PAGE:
This Old In-house: Performance Reviews That Perform

Rewriting Reviews

by Bri Malaspino

For the past couple of years I have been responsible for evaluating the performance of my company’s in-house design team. I’ve struggled to create a meaningful review out of the documents provided by HR yet for each employee I’ve had to fill out a form that evaluates skills I mostly don’t care about.

For my employees, this hasn’t been much of a problem. My expectations have been clear; they’ve known when they were doing well and when they’ve needed to improve. The trouble has occurred when I’ve needed to prove to HR that an employee has performed above expectations and deserves a promotion, or conversely, someone has performed poorly and some sort of corrective action is required. The items dealt with in our formal review never touched on critical design skills and behaviors. I knew I needed the support that proper documentation would provide and I also knew I was going to have to create it myself.

The first step in developing a creative evaluation document was to explicitly list the job descriptions for each type of creative role in my team – even if that position wasn’t currently filled. This exercise gave me a good idea of the skills and behaviors I cared about and also provided me with an opportunity to explain to the HR department what we do in the design department and what aptitudes and attitudes are most valued.

In redesigning my team performance review I had the assistance of some fellow in-house designers who generously shared their review documents or processes but I based my document on the structure of our company’s HR form. I wanted to make sure my evaluation included the performance criteria that they considered important. In addition, I looked at this form as an opportunity to formalize for my company what skills and habits would be considered to be important contributors to an effective internal design department.

I pinpointed the skills and habits that I thought were important and I filed them into subsections, starting with the subsections HR used on their form: “Job Knowledge,” “Job Administration,” “Communication,” and “Other.”  As I started defining the appropriate skills and habits, my subsections changed to ” Job Knowledge,” “Creative Process,” “Use of Resources,” “Collaboration,” “Communication,” and “Development”. Though I ended up with more subsections, I didn’t actually add much more criteria. Each section now deals with a specific area of skills and each criteria is precise and relevant. For each criteria, an employee will now be scored with one of three options: Exceeds Requirements, Meets Requirements, Requires Improvement or the item will be marked Not Applicable. After designing the layout in InDesign I made a form in Acrobat so that it would be more accessible to the HR department.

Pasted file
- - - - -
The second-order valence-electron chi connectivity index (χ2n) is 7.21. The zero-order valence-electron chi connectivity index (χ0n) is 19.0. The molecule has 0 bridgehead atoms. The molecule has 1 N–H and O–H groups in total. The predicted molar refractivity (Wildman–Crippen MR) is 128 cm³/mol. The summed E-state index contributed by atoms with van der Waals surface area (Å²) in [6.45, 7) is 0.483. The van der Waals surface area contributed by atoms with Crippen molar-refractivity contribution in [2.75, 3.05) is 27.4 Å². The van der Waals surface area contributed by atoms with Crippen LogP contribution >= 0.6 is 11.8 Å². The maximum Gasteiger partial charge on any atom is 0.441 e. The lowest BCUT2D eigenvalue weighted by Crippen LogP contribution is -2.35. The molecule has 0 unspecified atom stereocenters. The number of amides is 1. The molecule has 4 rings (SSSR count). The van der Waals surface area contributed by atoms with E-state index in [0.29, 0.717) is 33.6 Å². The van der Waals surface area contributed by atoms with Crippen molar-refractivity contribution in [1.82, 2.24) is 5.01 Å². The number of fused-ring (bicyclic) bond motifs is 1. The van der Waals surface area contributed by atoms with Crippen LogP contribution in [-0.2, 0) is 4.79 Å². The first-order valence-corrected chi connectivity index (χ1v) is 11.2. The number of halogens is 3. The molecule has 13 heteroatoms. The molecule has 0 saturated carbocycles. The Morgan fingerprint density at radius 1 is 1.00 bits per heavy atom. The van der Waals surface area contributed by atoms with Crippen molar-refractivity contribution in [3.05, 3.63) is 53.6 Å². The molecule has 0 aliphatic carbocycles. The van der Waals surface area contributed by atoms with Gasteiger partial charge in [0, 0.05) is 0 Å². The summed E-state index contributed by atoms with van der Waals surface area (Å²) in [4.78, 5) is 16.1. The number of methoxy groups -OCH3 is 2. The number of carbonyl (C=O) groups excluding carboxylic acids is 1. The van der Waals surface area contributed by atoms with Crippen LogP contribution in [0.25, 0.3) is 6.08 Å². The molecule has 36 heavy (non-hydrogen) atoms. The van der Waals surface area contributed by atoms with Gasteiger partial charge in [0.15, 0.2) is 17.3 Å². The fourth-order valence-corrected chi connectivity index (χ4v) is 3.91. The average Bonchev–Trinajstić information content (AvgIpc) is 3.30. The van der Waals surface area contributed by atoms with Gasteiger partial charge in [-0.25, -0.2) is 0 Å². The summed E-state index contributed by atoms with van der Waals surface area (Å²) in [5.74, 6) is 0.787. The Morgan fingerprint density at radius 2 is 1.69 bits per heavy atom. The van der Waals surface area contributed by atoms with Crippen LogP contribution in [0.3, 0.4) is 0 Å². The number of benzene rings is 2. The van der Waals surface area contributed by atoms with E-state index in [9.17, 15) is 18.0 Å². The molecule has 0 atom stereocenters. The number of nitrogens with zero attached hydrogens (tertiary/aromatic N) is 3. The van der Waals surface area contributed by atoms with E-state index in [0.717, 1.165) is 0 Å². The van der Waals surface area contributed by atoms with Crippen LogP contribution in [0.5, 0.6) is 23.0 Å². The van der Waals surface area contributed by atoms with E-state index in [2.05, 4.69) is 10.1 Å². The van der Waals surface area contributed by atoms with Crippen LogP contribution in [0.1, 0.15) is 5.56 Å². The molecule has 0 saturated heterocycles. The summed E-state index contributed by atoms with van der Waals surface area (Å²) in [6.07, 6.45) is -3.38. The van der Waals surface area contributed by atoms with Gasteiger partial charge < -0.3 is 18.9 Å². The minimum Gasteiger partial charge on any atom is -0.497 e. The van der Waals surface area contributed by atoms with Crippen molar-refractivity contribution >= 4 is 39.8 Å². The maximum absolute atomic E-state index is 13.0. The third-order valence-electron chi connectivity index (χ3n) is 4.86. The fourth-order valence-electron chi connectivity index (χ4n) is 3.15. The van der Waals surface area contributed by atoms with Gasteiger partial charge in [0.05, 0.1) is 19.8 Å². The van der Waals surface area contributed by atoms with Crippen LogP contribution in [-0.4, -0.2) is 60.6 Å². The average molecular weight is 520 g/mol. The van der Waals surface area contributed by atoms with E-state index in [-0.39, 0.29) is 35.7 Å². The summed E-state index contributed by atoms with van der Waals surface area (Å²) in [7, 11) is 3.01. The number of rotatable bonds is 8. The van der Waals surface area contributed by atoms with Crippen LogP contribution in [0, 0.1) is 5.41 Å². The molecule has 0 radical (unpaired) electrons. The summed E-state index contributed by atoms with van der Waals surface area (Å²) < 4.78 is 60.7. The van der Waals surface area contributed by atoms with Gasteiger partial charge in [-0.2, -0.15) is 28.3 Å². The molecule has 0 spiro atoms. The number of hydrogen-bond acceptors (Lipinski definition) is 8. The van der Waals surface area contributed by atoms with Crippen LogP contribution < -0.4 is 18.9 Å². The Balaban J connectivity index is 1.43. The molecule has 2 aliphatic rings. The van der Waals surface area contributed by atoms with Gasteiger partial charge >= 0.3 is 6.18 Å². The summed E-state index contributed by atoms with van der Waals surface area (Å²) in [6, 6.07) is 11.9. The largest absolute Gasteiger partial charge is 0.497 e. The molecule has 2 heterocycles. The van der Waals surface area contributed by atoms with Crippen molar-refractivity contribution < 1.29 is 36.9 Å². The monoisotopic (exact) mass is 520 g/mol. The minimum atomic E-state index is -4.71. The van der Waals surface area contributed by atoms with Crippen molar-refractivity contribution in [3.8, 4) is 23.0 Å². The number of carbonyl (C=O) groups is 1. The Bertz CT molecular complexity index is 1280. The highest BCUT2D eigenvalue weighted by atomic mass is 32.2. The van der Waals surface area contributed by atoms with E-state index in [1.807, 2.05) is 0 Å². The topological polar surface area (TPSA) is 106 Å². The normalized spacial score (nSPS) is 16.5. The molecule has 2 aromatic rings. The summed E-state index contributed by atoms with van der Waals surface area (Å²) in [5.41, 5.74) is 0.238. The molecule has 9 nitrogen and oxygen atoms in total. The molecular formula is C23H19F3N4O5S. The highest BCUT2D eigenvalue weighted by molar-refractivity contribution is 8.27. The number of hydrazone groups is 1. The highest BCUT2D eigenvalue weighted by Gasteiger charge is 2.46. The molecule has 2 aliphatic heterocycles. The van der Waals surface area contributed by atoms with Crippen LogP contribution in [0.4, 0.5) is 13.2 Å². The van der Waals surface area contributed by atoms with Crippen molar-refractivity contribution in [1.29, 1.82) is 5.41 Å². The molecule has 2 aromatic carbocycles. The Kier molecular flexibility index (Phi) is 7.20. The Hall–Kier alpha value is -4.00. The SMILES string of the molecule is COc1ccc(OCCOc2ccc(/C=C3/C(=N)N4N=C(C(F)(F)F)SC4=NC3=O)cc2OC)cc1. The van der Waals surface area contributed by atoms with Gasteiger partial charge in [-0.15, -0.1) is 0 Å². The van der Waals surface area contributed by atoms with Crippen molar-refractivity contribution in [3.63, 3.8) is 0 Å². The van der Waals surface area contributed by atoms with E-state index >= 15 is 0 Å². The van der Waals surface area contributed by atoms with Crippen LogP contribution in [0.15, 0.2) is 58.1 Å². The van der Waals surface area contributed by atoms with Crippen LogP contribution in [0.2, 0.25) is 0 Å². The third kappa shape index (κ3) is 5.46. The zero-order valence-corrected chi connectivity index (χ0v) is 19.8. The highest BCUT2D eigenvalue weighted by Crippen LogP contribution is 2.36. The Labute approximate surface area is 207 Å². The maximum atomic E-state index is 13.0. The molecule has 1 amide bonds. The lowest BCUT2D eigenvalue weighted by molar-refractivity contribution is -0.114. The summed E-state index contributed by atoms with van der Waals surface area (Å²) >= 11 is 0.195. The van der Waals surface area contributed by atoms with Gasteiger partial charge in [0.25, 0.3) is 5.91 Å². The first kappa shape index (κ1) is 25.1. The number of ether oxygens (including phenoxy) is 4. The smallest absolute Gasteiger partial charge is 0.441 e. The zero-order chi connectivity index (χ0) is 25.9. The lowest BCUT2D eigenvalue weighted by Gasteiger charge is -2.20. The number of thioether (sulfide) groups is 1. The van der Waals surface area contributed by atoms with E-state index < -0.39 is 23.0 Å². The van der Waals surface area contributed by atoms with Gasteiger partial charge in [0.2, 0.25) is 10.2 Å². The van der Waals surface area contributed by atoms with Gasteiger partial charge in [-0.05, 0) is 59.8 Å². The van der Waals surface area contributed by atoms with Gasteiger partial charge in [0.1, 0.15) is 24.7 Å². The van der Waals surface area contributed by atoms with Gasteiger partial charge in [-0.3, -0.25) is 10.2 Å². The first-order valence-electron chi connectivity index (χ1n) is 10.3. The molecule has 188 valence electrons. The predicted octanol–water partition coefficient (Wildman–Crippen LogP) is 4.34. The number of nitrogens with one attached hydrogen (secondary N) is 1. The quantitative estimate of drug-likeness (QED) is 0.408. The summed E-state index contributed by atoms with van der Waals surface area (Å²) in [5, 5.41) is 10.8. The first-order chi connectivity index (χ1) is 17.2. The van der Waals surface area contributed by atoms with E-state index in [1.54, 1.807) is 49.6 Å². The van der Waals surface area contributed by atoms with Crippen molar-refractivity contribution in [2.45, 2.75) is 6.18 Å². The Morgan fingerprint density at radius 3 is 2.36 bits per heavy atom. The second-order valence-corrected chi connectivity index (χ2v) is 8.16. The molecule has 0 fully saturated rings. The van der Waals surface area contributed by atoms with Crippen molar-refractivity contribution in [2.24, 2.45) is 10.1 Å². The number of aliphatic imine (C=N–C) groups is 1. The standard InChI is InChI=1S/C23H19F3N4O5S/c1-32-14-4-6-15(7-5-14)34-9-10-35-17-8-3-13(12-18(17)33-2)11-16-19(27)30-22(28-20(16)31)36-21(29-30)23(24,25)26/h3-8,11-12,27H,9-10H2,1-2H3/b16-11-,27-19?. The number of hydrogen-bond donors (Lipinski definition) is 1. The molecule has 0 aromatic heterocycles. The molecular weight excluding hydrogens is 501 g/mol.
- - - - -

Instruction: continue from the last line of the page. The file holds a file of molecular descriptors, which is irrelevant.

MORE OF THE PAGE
This new form may seem like a small improvement, but I know it will help my department become more effective.

Bri has generously offered to make her evaluation form available. Click here to download.

6 thoughts on “This Old In-house: Performance Reviews That Perform

  1. Michelle

    Hey Andy,

    Thanks for sharing the evaluation form! From my last review I walked away scratching my head as far as not completely knowing what was expected from me, although my ratings were excellent. Communication is not my supervisor’s strong point so it’s really difficult to understand what she really expects from us. Running through this evaluation I feel like I would be able to pinpoint certain areas where I can improve on. I’ll be presenting this to my supervisor for the next round. Thanks!

    1. Andy Epstein Post author

      Bri deserves all the credit here. I hope this encourages other in-house designers to share their successful strategies with the greater community.

      Good luck with your supervisor, Michelle.

      Best,
      Andy

  2. Michael Guy

    So happy I stopped to look at InHOWse Insights today! After realizing that my design interns have little experience in a professional setting and are not always clear on what is expected of them, I have been putting together an evaluation so we will both be on the same page. Bri’s evaluation is a huge help. Thanks!

  3. Rusty Borkin

    Bri and Andy,

    I think the form you’ve created is great. A key question, though, is who fills it out? The supervisor alone? Is there a self-evaluation? Peers? Usually, the more perspectives the better.

    Also, another point to consider is the review process itself. Is there a meeting to discuss the ratings? Are improvement plans developed as part of the process? Are salary increases tied to the ratings (if so there is an entirely different dynamic going on)? All these have a huge impact on the success of the performance evaluation.

    Companies have different philosophies and approaches to reviews which are good to know before you expect too much or little from them. Most people hate reviews since they focus on judgement, not development. One suggestion is to do them often, say quarterly or after a big project, so there are no big surprises and inappropriate reactions.

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